HYDE/JACKSON SQ.—Some of the 11 first-time homeowners of the Jamaica Plain Neighborhood Development Corporation’s (JPNDC) Hyde/Jackson Homes scattered site development gathered to celebrate their good fortune
during a housewarming at the Nate Smith House March 15.
All the new owners were winners of a lottery held last July with 180 applicants for the 11 affordable, newly built houses priced between $151,500 for townhouses to $340,000 for duplexes.
“I’m really proud of all of you,” said Teronda Ellis from the JPNDC. “I know it took a lot of work for you to do this and that the waiting period was challenging. It means so much to us to see you here at the finish line.”
“I’ve wanted my own house for a long time, and this is a dream come true,” said Tracy Moore, 28, who has moved into her new house on Armstrong Street with her daughter and two nieces. “When I turn the key and open the door I have the feeling for the first time that it’s all mine.”
Moore, a health coordinator at the Crispus Attucks Center, said when she heard about the lottery she decided to put her name in and see what happened. “It’s so hard to buy a house in Massachusetts. This is the only way for someone like me to ever have a chance.”
But Moore also said she’s learning the responsibilities of home ownership, like clearing the snow and ice. “The kids realize it’s their own home, too. They have their own rooms and can choose the colors, but they know they also have to be careful not to scratch the floors and turn off the lights. It’s a good lesson that I hope prepares them for ownership when they grow up.”
One side effect of home ownership, Moore said, is that she feels connected to the neighborhood and has decide to run for a spot on the JP Community Centers board of directors.
“I feel I now have a vested interest, and want to do something to help seniors and kids have positive things to do,” she said.
“I’m still dreaming. I can’t believe it,” said Rosana Rivera, 41. “I never thought we’d ever be able to afford a house in JP.”
“I’ve been a renter all my life, so this is a new experience,” added her husband, Jaime Rivera, a lab worker and also 41. “It’s great to have our own place instead of relying on a landlord.”
The couple moved into a Paul Gore Terrace duplex that they share with Jaime’s mother in February.
“It’s great she has the other unit because she was really the one who initiated this after looking for a market-rate place. We went through a lot to get here, but once we saw the house we knew it was just what we wanted.”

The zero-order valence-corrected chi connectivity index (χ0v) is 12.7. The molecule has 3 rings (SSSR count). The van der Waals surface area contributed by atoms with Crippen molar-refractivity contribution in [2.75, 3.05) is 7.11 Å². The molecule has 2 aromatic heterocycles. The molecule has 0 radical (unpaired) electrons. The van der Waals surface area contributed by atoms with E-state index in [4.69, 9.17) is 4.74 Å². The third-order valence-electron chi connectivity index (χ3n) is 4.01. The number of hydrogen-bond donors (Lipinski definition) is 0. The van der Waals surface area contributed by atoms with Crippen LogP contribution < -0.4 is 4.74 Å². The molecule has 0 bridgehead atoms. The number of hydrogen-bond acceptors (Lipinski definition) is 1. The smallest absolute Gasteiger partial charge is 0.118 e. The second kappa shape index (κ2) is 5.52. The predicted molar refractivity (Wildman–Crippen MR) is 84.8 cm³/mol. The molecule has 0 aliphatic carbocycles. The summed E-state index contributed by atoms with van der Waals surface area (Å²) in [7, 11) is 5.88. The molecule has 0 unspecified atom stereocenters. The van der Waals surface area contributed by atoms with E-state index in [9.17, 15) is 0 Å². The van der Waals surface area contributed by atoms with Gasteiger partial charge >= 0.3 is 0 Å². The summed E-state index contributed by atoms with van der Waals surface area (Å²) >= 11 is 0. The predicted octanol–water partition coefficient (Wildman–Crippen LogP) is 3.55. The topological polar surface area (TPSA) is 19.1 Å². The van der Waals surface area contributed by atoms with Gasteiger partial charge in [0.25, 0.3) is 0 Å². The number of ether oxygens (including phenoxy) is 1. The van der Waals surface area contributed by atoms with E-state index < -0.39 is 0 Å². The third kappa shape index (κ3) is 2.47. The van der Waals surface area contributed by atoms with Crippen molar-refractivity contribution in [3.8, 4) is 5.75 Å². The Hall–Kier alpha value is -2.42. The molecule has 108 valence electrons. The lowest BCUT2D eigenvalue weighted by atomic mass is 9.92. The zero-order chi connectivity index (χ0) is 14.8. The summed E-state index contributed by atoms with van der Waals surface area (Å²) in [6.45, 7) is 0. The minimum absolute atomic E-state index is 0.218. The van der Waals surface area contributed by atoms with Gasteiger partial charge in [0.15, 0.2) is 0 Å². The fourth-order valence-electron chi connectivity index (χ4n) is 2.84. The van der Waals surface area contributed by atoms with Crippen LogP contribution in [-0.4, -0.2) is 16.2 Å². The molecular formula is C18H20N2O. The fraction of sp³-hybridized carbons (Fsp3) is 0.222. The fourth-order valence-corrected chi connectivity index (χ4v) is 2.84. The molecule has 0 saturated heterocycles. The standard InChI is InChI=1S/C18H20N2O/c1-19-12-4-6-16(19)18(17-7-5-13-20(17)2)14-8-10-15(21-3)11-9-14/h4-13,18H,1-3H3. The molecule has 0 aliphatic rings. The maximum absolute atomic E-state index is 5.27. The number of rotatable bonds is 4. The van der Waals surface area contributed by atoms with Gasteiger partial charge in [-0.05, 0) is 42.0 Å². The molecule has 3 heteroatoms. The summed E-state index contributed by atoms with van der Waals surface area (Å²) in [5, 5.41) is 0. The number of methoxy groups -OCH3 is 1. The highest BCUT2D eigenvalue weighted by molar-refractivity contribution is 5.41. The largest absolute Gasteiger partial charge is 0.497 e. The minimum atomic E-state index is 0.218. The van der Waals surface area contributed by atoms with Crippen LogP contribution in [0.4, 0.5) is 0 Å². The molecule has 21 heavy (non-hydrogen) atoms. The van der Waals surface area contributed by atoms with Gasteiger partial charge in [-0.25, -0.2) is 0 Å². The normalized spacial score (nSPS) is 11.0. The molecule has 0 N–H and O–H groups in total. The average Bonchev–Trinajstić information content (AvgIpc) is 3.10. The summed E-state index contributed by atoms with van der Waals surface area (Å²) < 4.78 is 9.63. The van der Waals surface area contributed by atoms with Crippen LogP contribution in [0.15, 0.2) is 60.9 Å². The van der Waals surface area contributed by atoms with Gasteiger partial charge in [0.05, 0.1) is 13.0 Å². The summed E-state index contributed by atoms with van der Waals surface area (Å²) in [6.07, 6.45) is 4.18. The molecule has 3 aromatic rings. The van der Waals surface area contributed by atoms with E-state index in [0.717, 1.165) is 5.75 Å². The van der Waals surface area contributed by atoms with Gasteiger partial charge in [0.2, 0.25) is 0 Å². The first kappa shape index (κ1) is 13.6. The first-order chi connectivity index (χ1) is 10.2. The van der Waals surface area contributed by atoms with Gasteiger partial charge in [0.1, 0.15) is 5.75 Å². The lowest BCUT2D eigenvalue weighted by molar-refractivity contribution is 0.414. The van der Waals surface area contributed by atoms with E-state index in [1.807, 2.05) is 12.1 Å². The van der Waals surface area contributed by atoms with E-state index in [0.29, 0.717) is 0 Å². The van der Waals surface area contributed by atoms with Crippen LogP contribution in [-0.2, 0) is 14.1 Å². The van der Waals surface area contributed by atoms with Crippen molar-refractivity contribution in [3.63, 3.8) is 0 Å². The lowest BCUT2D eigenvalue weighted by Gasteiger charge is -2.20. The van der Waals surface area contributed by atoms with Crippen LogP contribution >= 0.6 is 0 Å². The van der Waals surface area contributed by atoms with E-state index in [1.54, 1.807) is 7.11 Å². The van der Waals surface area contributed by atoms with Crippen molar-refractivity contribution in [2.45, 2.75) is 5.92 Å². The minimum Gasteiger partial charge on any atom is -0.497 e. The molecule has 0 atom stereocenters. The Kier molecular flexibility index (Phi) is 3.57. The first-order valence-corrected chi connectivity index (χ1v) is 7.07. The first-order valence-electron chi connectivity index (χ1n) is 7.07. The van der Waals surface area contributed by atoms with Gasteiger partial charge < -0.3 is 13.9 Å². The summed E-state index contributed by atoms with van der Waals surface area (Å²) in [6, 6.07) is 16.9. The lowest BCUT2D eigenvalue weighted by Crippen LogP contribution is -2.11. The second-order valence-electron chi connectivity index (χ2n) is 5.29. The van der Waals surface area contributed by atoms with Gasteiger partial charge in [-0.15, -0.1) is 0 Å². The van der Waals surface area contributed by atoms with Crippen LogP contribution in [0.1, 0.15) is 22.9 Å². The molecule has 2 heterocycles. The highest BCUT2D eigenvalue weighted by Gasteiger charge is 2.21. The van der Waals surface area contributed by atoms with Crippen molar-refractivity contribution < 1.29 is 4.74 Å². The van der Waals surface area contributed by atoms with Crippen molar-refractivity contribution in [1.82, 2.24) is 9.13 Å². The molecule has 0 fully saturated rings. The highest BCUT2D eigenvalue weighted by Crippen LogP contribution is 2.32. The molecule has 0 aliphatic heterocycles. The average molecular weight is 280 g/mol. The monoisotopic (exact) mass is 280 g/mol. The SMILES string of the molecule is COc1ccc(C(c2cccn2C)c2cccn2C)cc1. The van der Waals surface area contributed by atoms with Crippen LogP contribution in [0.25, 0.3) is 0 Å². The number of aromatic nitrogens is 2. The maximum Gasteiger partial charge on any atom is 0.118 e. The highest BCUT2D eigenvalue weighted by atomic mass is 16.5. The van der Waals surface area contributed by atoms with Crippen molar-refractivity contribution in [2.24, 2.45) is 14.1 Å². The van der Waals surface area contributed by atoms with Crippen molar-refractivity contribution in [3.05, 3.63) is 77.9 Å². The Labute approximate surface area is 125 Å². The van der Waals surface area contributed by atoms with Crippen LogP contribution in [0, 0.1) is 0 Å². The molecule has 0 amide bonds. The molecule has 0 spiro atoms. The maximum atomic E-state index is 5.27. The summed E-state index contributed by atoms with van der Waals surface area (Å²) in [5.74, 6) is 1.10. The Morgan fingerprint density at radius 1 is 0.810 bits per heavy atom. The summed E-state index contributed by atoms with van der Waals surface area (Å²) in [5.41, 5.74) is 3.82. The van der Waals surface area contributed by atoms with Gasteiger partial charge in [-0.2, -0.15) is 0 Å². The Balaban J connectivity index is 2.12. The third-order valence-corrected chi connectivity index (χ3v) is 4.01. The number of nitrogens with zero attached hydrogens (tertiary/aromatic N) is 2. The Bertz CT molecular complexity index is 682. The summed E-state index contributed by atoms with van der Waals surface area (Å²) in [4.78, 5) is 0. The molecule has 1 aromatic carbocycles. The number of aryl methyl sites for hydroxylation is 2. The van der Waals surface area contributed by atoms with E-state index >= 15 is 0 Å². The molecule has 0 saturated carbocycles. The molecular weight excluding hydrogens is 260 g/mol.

Rosana admitted home ownership “is kind of scary at first. There’s a lot of responsibility.”
“I actually feel proud that I can now contribute something back to the state when we pay the property taxes,” said Jaime. “And where possible, I hope other such programs will also help keep more JP residents here. This is our dream come true.”
Kisha Smith, a bus driver for the MBTA, said she took the prerequisite first-time buyer’s class in 2001 but only recently was able to save enough money to qualify.
“I knew the perfect house would come up someday if I hung in there. It was tough looking on the open market. Then I got a call and was told I was number 30 out of 11. But I guess some other people dropped out, because we were offered a house on Grotto Glen Road.
“I’m so ecstatic. My goal was to own a house before I was thirty,”
said Moore, 28. “I also think the program is a good model for my two kids [ages 6 and 7]. They love their new house. We have a yard and a park across the street. I can sit on the front porch and watch the ball games.
“But it’s a little overwhelming, too. This is a responsibility I haven’t had before,” she said. “But I know I can do it now. I’m just happy the city and the JPNDC has this program. We need more of them so other people can have a chance at the American dream.”
The other sites are located on Chestnut Avenue, Ashley Street, Gay Head Street and Round Hill Street.
JPNDC Executive Director Richard Thal agreed about the need. “There’s no end to the demand for affordable housing in a neighborhood where the median single-family home is about $500,000,” he said.
“This project was especially sweet,” he added, “because the sites were vacant, city-owned lots that were too difficult for most commercial contractors to build on.”
But even though Thal said Boston “is making a strong commitment to affordable housing, surrounding towns are doing all they can to resist building any themselves.”
He also noted the federal government has been slashing affordable housing funds for decades, with those making the top 20 percent of income getting $92 billion in tax breaks, while the bottom 20 percent got $34 billion.
Thal went on to say he’s planning to attend an inaugural convention of community development corporations from across the country in Washington, D.C. soon to push for some initiative to fund more affordable housing.
“With some Massachusetts congressmen in positions of power now, perhaps we can finally get something done. We think if we can get the facts out and have people tell their stories, we can make this an issue in the next election,” he said.